The desire to get performance back up to what the 35mm film cameras had done started a steady climb in sensor resolutions. This escalation of sensor resolutions quite quickly yielded 14mp cameras in 2008, and within a few years 16mp and 18mp cameras were common. These increased resolutions allowed the 11x17 prints that most photographers desired, but was by no means the limit of development of the 24mm sensor standard size. At the same time the larger 35mm wide "full frame" digital cameras were also available at 18mp and 24mp advertised resolutions for the discerning photographer with deep pockets. The larger, heavier, more expensive and generally somewhat higher quality lenses for the full frame cameras did yield better results, but better lenses specifically for the 24mm sensor cameras also became available. As it turns out 24mp advertised resolution (10.7mp sensor resolution) on a 16mm by 24mm camera works quite well. At this resolution lens limitations are of course a huge problem, but when a good lens for the desired conditions is available the output is better than was ever possible with 35mm film cameras. The digital sensors are in fact able to be made to work somewhat better than the best color film that was ever produced.
Most digital files are stored with a "bit depth" of 24 bits per pixel, which is called 24 bit color. A 10.7 megapixle image with 24 bit color stored with no image compression is 32 megabytes in size. That is a rather large file, unnecessarily large really. Much smaller file sizes can be obtained with vector compression of the image. The basic idea of vector compression is that areas of smooth color gradients can be represented with just a fraction of the data that would be required to store the color of each individual pixel. How much a 10.7 megapixle image can be compressed without losing detail or image quality depends on the level of detail in the image. With essentially no loss of detail or loss of image quality what so ever vector compression down to about 15 megabytes is possible. In practice the best lenses available will not support anywhere near a perfect image at that resolution, and much smaller file sizes are possible. Just how much the real life images can be compressed depends on many things, paramount among them being how much extra file size is desired so that the image can be opened and recompressed one or two times during printing without large losses of detail and image quality.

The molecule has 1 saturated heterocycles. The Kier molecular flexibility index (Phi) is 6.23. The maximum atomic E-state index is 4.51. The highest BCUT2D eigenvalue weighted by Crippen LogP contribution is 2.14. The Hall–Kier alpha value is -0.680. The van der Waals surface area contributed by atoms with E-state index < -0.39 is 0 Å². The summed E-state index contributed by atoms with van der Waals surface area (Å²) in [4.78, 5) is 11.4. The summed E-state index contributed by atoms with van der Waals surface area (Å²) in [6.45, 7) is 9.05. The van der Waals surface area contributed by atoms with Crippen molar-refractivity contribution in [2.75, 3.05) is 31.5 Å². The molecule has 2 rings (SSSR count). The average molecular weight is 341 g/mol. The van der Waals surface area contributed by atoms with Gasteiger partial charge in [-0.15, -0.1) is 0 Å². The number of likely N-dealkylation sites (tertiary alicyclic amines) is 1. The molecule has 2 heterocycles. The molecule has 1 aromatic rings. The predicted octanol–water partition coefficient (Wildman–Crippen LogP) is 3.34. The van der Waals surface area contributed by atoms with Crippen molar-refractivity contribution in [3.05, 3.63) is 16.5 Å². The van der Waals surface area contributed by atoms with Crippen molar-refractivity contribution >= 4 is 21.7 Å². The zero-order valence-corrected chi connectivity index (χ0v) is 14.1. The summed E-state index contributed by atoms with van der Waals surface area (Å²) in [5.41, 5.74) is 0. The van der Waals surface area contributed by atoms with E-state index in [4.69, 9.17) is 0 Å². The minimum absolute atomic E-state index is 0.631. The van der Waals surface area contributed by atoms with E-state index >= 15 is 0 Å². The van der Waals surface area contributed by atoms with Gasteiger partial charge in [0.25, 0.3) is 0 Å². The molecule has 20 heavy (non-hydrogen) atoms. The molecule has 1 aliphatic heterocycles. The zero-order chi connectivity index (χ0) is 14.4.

Storing the file with two into three interpolation for a 24mp interpolated up image means that the compressed file has to be slightly larger, but the difference is really not all that dramatic. A 15mb file for a 10.7 megapixle image stored at the interpolated up 24mp size leaves quite a bit of extra information for perfect color fidelity and near perfect reproduction of detail if the image has to be opened and recompressed one or two times. Much smaller file sizes are possible for final compression if no additional opening and compression of the file will be required. About five or eight megabytes will usually do the trick for keeping the loss of detail to a low level on a 10.7mp (24mb interpolated up) image. Because lens limitations are so severe many mediocre but still usable photographs that will print out well at the 8x10 size can be compressed all the way down to one or two megabytes with only rather slight loss of detail and image quality. For this maximum level of compression it is quite useful to strip the image back down to the native resolution of the sensor.